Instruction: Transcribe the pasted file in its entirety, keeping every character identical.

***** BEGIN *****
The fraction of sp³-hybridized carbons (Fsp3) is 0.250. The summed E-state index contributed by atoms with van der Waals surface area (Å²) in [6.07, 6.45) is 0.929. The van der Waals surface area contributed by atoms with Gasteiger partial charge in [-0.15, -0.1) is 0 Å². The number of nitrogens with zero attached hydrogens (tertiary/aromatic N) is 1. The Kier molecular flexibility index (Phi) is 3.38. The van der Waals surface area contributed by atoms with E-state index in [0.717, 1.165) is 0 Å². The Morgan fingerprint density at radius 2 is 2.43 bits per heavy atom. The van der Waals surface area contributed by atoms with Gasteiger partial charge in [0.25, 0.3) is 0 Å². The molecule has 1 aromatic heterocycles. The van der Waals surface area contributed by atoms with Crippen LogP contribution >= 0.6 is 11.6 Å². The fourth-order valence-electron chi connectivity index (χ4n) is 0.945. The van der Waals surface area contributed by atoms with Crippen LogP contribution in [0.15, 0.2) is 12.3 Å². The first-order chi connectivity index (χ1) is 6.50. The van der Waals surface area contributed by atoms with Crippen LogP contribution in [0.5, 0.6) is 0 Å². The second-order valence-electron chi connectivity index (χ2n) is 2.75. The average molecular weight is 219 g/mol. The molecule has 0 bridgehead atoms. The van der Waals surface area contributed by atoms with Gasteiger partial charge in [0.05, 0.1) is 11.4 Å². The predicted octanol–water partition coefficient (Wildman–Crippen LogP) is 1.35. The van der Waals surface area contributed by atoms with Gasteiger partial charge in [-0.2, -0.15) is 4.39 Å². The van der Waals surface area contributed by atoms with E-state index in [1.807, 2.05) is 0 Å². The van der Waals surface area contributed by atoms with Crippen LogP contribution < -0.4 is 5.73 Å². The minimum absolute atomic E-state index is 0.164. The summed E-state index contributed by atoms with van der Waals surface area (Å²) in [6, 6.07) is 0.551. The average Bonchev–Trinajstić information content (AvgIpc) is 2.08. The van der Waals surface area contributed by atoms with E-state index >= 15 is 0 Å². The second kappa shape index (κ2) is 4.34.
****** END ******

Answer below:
The fraction of sp³-hybridized carbons (Fsp3) is 0.250. The summed E-state index contributed by atoms with van der Waals surface area (Å²) in [6.07, 6.45) is 0.929. The van der Waals surface area contributed by atoms with Gasteiger partial charge in [-0.15, -0.1) is 0 Å². The number of nitrogens with zero attached hydrogens (tertiary/aromatic N) is 1. The Kier molecular flexibility index (Phi) is 3.38. The van der Waals surface area contributed by atoms with E-state index in [0.717, 1.165) is 0 Å². The Morgan fingerprint density at radius 2 is 2.43 bits per heavy atom. The van der Waals surface area contributed by atoms with Gasteiger partial charge in [0.25, 0.3) is 0 Å². The molecule has 1 aromatic heterocycles. The van der Waals surface area contributed by atoms with Crippen LogP contribution >= 0.6 is 11.6 Å². The fourth-order valence-electron chi connectivity index (χ4n) is 0.945. The van der Waals surface area contributed by atoms with Crippen LogP contribution in [0.15, 0.2) is 12.3 Å². The first-order chi connectivity index (χ1) is 6.50. The van der Waals surface area contributed by atoms with Crippen LogP contribution in [0.5, 0.6) is 0 Å². The second-order valence-electron chi connectivity index (χ2n) is 2.75. The average molecular weight is 219 g/mol. The molecule has 0 bridgehead atoms. The van der Waals surface area contributed by atoms with Gasteiger partial charge in [0.05, 0.1) is 11.4 Å². The predicted octanol–water partition coefficient (Wildman–Crippen LogP) is 1.35. The van der Waals surface area contributed by atoms with Gasteiger partial charge in [-0.2, -0.15) is 4.39 Å². The van der Waals surface area contributed by atoms with E-state index in [1.807, 2.05) is 0 Å². The van der Waals surface area contributed by atoms with Crippen LogP contribution < -0.4 is 5.73 Å². The minimum absolute atomic E-state index is 0.164. The summed E-state index contributed by atoms with van der Waals surface area (Å²) in [6, 6.07) is 0.551. The average Bonchev–Trinajstić information content (AvgIpc) is 2.08. The van der Waals surface area contributed by atoms with E-state index >= 15 is 0 Å². The second kappa shape index (κ2) is 4.34.